Ketamine-based drug approved for treating severe depression in the US

Henrietta Brewer
March 12, 2019

Approval of the drug, which will be sold by J&J as Spravato, gives a new treatment option for individuals who have previously failed two or more antidepressants, a population that is estimated to account for roughly a third of the 16 million adults in the us who have had an episode of major depressive disorder.

That means about 5 million of the 16 million people in the US with major depression might benefit from esketamine, said Courtney Billington, president of Janssen Neuroscience, a unit of Johnson & Johnson. In all three, patients were started on a new oral antidepressant and randomized to receive Spravato or placebo in addition - a design that experts on the advisory committee indicated better reflected how the drug would be used in the real world.

Spravato was evaluated in four clinical studies, during which some users took the nasal spray and an oral antidepressant they hadn't tried before.


The drug will carry a boxed warning that patients taking the drug are at risk for sedation and problems with attention, judgment, thinking, abuse, misuse, and suicidal thoughts and behaviors - the major concerns underlying the REMS.

"There has been a long-standing need for additional effective treatments for treatment-resistant depression, a serious and life-threatening condition", said Tiffany Farchione, acting director of the Division of Psychiatry Products in the FDA's Centre for Drug Evaluation and Research. Additionally, the prescription is only suggested for those with treatment-resistant depression, meaning that their depressive symptoms have not responded to at least two forms of more conventional anti-depressant drugs. Because ketamine can cause hallucinations and out-of-body experiences, the new drug must be administered in a clinical setting.

According to the FDA, trials of the spray demonstrated a "statistically significant effect compared to placebo on the severity of depression" with some effects noted within two days. They pointed to reported trial protocol violations, discrepancies between locked data sets and an unusual response curve shift, whereby a almost significant treatment effect emerged 28 days following initiation of treatment, when for three weeks there was no difference, and the other studies showed an effect after only two days.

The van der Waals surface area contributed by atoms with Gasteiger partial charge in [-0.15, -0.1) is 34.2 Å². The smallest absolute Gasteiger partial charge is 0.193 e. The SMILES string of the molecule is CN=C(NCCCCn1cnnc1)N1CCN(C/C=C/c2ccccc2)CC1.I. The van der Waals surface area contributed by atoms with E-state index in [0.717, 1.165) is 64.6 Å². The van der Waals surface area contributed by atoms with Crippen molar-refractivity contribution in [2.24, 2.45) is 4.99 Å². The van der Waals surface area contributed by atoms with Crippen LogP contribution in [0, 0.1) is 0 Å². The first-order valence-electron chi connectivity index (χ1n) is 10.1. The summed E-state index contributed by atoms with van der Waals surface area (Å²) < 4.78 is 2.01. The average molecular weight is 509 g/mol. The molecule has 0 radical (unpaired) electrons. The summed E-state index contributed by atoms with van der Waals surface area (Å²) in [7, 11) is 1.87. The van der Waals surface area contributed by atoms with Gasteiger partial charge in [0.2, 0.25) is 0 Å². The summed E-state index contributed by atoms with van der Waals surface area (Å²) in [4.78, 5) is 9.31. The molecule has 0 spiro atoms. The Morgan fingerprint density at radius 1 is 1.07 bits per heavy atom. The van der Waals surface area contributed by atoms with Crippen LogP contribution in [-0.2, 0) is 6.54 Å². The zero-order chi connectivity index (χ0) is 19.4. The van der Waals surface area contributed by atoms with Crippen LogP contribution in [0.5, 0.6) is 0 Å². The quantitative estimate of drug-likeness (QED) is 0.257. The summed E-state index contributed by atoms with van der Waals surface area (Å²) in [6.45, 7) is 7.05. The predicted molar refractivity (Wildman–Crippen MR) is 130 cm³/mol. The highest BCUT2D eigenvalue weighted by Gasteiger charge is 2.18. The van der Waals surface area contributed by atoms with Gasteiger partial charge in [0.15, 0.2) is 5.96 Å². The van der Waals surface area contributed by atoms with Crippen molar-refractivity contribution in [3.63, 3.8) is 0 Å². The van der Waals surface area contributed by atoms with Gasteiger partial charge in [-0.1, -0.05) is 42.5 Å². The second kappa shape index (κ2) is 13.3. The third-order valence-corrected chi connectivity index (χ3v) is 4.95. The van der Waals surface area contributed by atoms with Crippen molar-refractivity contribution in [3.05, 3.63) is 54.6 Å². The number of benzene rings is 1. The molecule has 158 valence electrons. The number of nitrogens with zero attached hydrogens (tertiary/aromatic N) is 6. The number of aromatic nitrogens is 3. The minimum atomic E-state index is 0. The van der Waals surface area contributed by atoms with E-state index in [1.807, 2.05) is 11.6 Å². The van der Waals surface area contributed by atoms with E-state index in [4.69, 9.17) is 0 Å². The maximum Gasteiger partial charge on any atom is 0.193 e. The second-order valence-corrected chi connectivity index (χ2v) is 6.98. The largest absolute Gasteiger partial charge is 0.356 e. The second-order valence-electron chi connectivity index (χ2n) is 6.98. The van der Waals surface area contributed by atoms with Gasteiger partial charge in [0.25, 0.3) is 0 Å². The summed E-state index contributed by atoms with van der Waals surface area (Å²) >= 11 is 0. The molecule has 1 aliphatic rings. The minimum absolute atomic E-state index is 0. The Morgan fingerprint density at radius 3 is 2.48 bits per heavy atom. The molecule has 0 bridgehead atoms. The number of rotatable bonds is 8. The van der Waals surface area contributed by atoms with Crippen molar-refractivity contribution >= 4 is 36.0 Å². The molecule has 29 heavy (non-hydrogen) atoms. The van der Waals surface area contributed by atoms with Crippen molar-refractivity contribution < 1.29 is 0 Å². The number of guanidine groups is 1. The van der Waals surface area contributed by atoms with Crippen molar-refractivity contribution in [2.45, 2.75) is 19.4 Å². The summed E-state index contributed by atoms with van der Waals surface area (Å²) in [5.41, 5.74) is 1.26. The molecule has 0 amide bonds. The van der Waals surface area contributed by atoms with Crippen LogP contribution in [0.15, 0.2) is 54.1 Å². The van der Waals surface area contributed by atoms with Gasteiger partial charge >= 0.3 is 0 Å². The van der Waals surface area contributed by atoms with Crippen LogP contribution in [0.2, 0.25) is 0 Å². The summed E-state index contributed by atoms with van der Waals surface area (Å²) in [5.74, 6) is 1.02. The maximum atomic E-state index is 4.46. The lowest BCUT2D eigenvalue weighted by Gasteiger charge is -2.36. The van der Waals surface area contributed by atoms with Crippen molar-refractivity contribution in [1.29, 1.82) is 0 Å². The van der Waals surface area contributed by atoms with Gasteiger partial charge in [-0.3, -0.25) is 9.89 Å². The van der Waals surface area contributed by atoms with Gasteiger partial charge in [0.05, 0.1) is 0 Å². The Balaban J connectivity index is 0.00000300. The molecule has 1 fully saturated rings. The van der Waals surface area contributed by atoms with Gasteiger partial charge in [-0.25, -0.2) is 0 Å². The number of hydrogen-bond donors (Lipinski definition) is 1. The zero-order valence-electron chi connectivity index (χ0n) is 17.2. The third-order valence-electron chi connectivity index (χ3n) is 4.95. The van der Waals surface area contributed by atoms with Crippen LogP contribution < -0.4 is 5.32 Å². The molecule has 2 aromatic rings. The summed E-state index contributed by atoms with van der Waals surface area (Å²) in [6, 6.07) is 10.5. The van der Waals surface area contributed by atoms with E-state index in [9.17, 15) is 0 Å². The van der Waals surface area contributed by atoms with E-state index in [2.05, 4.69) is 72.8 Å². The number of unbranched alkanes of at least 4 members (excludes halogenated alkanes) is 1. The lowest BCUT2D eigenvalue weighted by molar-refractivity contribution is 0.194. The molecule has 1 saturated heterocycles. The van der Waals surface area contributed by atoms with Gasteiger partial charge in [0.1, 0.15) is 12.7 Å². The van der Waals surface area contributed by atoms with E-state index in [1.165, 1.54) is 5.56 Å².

The Food and Drug Administration has recently approved a nasal spray antidepressant based on the widely used anesthetic, ketamine. "It will only be available in approved and certified treatment centers".

Charney was part of the team that first showed two decades ago that ketamine could treat depression.

Johnson & Johnson said the wholesale cost of each treatment with ketamine will range from $590 to $885, depending on the dose.


In an emailed statement, J&J said Spravato's list price is "generally comparable" with other specialty mental health drugs. The health care provider will then observe the patient for treatment-emergent sedation, dissociation and blood pressure changes for at least 2 hours, until the patient is safe to leave.

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